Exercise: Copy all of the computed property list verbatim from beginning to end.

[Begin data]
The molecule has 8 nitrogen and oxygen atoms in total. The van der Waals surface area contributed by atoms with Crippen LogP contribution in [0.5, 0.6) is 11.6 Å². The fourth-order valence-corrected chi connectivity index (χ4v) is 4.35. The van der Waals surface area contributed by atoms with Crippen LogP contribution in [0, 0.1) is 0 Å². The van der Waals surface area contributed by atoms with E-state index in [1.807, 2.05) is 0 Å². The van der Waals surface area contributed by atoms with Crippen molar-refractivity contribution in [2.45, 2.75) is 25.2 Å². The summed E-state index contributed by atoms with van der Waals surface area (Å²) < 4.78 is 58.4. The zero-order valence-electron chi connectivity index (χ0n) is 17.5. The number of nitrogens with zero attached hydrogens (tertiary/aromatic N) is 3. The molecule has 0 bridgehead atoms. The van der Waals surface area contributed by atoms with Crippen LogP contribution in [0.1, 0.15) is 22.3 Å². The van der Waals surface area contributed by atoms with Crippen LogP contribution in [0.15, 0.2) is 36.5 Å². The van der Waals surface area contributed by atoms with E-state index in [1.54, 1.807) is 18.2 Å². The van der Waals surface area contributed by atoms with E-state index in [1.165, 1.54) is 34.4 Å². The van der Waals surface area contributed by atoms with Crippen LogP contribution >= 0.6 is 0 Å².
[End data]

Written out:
The molecule has 8 nitrogen and oxygen atoms in total. The van der Waals surface area contributed by atoms with Crippen LogP contribution in [0.5, 0.6) is 11.6 Å². The fourth-order valence-corrected chi connectivity index (χ4v) is 4.35. The van der Waals surface area contributed by atoms with Crippen LogP contribution in [0, 0.1) is 0 Å². The van der Waals surface area contributed by atoms with E-state index in [1.807, 2.05) is 0 Å². The van der Waals surface area contributed by atoms with Crippen molar-refractivity contribution in [2.45, 2.75) is 25.2 Å². The summed E-state index contributed by atoms with van der Waals surface area (Å²) < 4.78 is 58.4. The zero-order valence-electron chi connectivity index (χ0n) is 17.5. The number of nitrogens with zero attached hydrogens (tertiary/aromatic N) is 3. The molecule has 0 bridgehead atoms. The van der Waals surface area contributed by atoms with Crippen LogP contribution in [0.1, 0.15) is 22.3 Å². The van der Waals surface area contributed by atoms with Crippen LogP contribution in [0.15, 0.2) is 36.5 Å². The van der Waals surface area contributed by atoms with E-state index in [1.54, 1.807) is 18.2 Å². The van der Waals surface area contributed by atoms with E-state index in [1.165, 1.54) is 34.4 Å². The van der Waals surface area contributed by atoms with Crippen LogP contribution >= 0.6 is 0 Å².